A miniature carving of an ox by Izumiya Tomotada is among the highlights of Bonhams' upcoming netsuke sale.
18th century master Tomotada's minute carvings are much coveted. This 5cm wide example, believed to be unique, is expected to sell for up to £30,000 ($37,500).
Exquisite and valuable - Tomotada's 18th century ox carving
It forms part of the Julius and Arlette Katchen Collection of Fine Netsuke: Part II sale on May 10. The Katchens collected netsuke for more than 50 years, and this sale is testament to their keen eye.
Netsuke are small carved ornaments first crafted in Japan in the 17th century.
They were traditionally used to attach purses to kimonos, but are now in demand more for their artistry than their function.
Also on offer is a 19th century puppy by Kaigyokusai Masatsugu, which is even smaller than the ox. It too has a £30,000 valuation. Julius Katchen bought it for £945 at an English auction in 1964.
“Netsuke have long been collected by people who appreciate Japanese skill and creativity and we are delighted to offer yet more wonderful and varied examples," said Suzannah Yip, Bonhams' head of Japanese art.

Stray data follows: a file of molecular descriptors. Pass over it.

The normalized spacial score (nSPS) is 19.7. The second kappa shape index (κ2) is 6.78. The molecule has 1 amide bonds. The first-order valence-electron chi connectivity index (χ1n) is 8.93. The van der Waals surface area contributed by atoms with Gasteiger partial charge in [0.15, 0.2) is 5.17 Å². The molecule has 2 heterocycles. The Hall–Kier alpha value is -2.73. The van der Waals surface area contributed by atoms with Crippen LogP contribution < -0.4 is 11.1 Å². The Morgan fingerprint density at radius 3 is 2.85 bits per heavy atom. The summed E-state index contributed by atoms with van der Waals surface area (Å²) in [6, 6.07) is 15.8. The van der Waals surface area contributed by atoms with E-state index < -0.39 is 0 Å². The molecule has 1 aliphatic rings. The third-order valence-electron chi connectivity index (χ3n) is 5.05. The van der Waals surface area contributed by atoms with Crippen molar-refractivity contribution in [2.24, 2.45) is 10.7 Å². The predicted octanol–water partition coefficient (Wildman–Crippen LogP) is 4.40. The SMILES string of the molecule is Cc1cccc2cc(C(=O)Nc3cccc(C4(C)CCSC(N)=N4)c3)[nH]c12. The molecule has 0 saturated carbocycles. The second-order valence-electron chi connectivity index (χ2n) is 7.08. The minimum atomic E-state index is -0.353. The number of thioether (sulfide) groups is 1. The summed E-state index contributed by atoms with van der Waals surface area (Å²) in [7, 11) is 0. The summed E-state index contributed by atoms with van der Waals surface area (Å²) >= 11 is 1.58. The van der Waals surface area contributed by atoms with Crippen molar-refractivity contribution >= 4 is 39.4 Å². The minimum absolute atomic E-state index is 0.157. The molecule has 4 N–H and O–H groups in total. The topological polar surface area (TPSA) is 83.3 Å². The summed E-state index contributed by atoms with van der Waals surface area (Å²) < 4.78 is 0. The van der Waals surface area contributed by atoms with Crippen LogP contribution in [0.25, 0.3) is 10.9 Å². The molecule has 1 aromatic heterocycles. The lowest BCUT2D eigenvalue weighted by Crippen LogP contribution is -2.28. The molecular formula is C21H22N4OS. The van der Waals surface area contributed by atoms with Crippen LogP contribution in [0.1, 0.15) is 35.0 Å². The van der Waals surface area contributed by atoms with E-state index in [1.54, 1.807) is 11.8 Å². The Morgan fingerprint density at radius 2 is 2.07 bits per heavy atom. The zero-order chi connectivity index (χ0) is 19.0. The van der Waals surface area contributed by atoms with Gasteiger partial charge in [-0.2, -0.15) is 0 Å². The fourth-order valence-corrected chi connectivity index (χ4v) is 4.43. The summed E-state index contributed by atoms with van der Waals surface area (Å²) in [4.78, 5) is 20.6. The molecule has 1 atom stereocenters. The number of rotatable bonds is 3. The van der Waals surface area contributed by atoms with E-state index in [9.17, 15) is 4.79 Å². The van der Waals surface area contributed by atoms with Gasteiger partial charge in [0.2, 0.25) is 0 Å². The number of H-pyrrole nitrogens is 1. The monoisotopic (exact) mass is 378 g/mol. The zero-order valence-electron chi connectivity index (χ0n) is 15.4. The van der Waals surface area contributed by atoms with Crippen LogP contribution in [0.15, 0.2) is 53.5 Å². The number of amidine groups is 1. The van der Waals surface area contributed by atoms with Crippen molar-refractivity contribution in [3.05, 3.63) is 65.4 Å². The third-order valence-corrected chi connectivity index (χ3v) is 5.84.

"Building on the outstanding success of our Part I sale last November which achieved the second-highest price ever paid at auction for a netsuke - £221,000 for another carving of a dog - we hope to set a new benchmark for this important segment of the global market for East Asian art.”
The netsuke world record stands at £265,250 ($398,000), set in 2011 by an 18th century lion-dog, or "shishi".
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